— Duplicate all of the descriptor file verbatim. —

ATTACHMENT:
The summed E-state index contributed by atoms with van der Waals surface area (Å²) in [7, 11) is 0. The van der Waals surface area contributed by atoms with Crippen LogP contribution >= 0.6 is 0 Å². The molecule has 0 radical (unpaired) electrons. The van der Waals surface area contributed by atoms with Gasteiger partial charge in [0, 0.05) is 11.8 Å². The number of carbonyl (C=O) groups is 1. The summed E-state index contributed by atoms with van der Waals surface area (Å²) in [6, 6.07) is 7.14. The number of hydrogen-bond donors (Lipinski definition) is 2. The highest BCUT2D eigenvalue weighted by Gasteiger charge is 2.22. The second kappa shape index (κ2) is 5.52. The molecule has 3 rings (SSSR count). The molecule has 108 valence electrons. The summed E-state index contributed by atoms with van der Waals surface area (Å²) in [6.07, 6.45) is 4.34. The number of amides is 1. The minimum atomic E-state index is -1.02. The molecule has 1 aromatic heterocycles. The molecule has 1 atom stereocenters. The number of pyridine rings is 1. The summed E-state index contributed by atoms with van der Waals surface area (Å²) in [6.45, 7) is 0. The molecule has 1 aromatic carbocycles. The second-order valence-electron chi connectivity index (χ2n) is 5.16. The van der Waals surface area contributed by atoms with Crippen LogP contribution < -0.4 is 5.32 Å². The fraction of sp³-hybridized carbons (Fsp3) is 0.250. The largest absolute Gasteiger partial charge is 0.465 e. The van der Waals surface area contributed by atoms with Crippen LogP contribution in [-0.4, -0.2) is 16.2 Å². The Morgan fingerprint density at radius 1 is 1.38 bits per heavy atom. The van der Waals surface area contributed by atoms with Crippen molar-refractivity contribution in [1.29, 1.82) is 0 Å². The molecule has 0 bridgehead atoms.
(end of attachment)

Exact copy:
The summed E-state index contributed by atoms with van der Waals surface area (Å²) in [7, 11) is 0. The van der Waals surface area contributed by atoms with Crippen LogP contribution >= 0.6 is 0 Å². The molecule has 0 radical (unpaired) electrons. The van der Waals surface area contributed by atoms with Gasteiger partial charge in [0, 0.05) is 11.8 Å². The number of carbonyl (C=O) groups is 1. The summed E-state index contributed by atoms with van der Waals surface area (Å²) in [6, 6.07) is 7.14. The number of hydrogen-bond donors (Lipinski definition) is 2. The highest BCUT2D eigenvalue weighted by Gasteiger charge is 2.22. The second kappa shape index (κ2) is 5.52. The molecule has 3 rings (SSSR count). The molecule has 108 valence electrons. The summed E-state index contributed by atoms with van der Waals surface area (Å²) in [6.07, 6.45) is 4.34. The number of amides is 1. The minimum atomic E-state index is -1.02. The molecule has 1 aromatic heterocycles. The molecule has 1 atom stereocenters. The number of pyridine rings is 1. The summed E-state index contributed by atoms with van der Waals surface area (Å²) in [6.45, 7) is 0. The molecule has 1 aromatic carbocycles. The second-order valence-electron chi connectivity index (χ2n) is 5.16. The van der Waals surface area contributed by atoms with Crippen LogP contribution < -0.4 is 5.32 Å². The fraction of sp³-hybridized carbons (Fsp3) is 0.250. The largest absolute Gasteiger partial charge is 0.465 e. The van der Waals surface area contributed by atoms with Crippen LogP contribution in [-0.4, -0.2) is 16.2 Å². The Morgan fingerprint density at radius 1 is 1.38 bits per heavy atom. The van der Waals surface area contributed by atoms with Crippen molar-refractivity contribution in [1.29, 1.82) is 0 Å². The molecule has 0 bridgehead atoms.